The New International Encyclopædia/Nashua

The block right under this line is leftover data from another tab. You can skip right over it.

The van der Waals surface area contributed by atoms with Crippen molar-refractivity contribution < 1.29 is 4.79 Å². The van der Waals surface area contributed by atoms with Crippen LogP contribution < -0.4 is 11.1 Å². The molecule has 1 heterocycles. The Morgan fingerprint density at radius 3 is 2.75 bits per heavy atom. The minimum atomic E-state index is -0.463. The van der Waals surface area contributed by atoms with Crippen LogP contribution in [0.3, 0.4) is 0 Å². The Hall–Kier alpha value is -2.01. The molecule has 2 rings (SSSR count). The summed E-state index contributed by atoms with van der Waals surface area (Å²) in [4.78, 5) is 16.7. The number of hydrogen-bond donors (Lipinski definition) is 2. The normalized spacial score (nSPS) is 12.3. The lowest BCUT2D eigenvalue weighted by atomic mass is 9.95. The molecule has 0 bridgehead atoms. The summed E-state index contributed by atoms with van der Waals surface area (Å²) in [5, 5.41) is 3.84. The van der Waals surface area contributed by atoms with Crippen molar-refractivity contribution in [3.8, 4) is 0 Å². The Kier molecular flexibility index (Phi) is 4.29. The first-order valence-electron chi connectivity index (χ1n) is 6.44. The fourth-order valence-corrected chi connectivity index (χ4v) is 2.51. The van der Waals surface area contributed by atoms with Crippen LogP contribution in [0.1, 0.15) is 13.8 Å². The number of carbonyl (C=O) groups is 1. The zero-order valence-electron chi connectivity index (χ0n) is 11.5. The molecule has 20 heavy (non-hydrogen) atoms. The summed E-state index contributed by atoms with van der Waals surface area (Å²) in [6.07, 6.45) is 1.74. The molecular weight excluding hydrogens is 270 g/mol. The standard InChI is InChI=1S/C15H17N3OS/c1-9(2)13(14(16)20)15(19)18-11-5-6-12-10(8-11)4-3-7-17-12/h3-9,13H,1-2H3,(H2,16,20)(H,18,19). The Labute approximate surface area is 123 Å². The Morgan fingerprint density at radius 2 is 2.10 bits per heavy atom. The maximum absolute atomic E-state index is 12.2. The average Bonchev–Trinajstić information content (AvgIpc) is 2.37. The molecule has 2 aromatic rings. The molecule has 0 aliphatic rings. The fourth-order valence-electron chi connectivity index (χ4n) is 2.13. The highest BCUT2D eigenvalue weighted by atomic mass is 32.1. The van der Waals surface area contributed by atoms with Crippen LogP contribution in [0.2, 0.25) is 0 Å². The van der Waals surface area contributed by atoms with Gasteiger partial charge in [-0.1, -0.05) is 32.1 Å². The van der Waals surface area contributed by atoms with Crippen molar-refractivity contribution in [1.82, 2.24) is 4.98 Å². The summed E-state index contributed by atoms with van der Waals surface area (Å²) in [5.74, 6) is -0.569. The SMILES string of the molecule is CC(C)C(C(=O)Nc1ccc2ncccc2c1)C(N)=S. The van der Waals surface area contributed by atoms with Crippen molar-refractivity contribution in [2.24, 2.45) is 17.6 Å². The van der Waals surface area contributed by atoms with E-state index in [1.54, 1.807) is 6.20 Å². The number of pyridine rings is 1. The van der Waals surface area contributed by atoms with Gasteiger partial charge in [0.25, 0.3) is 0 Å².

NASHUA, năsh′û-ȧ. An important manufacturing city and one of the county-seats of Hillsboro County, N. H., 40 miles northwest of Boston, Mass.; on the Nashua River, near its junction with the Merrimac, and on several divisions of the Boston and Maine Railroad (Map; New Hampshire, J 10). It has a public library, a United States Fish Hatchery, and Saint Francis Xavier Church (Roman Catholic), one of the finest church edifices in the State. A canal, 3 miles long, 60 feet wide, and 8 feet deep, leading from the Nashua River, furnishes excellent water power for huge cotton mills. The manufactures include iron and steel, stationary engines, edge tools, furniture, cotton goods, cards and glazed paper, shoes, refrigerators, ice-cream freezers, registers, sash, doors, and blinds, kits and caskets, boxes, saddlery and hardware, shears and clippers, etc. The government is administered, under the original charter of incorporation (1853), by a mayor, chosen every two years, and a bicameral council, which elects the majority of municipal officers. The school board is independently elected on a general ticket by the people. Population, in 1890, 19,311; in 1900, 23,898. Settled in 1655, Nashua was incorporated as the township of Dunstable by Massachusetts in 1673, was reincorporated by New Hampshire in 1746, received its present name in 1836, and was chartered as a city in 1853. Consult Parker, History of the City of Nashua, N. H. (Nashua, 1897).